Letters of Recommendation Are Worthless

When job-seekers send recommendation letters, they can appear naive or silly.

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Alison Green
Someone has to break it to you, so it's going to be me: Please stop with the letters of recommendation. Don't attach them to your resume and don't offer them up at the interview. I know you feel good about them but, unfortunately, they aren't useful.

Shocking, but true.

Here's why: When hiring managers get to the point that we want to talk to your references, we want to talk to them—on the phone, where we can ask questions and probe around. We want to hear their tone, hear where they hesitate before answering, hear what happens when we dig around about potential problem areas.

Plus, we know that those letters don't count for much, having been asked to write them ourselves. No one puts critical information in those letters, even though constructive criticism can be had for everyone, no matter how great they are, and that sort of information is obviously of great interest when checking references.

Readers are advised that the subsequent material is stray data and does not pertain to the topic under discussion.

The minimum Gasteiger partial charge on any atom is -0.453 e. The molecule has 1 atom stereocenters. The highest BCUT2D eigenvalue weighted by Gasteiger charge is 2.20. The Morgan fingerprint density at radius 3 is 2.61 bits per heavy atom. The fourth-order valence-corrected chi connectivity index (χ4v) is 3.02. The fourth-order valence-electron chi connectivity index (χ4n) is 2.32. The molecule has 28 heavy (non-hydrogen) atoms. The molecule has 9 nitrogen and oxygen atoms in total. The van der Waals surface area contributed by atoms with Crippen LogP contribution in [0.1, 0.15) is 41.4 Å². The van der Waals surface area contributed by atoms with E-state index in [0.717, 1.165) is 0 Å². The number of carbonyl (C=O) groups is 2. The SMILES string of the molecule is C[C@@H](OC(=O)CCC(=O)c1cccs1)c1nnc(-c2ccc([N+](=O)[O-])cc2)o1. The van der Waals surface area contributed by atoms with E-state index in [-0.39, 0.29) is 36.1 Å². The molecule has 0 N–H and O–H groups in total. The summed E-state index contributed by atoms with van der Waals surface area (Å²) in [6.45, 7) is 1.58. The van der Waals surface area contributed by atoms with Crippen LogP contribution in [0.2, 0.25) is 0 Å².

Taken to an extreme, letters can even hurt you. I've had applicants attach 10 or more letters of recommendation to their application. That kind of overkill looks silly and naive.

When I'm ready for references, I'll ask you for phone numbers of people who are willing to talk to me about you. Until then, hold your fire.

Alison Green is chief of staff for a medium-size nonprofit where she oversees day-to-day management of the staff as well as hiring, firing, and staff development. She is working with the Management Center to coauthor a book on nonprofit management. Her writings have been published in the Washington Post, the New York Times, Maxim magazine , and dozens of other newspapers. She blogs at Ask a Manager.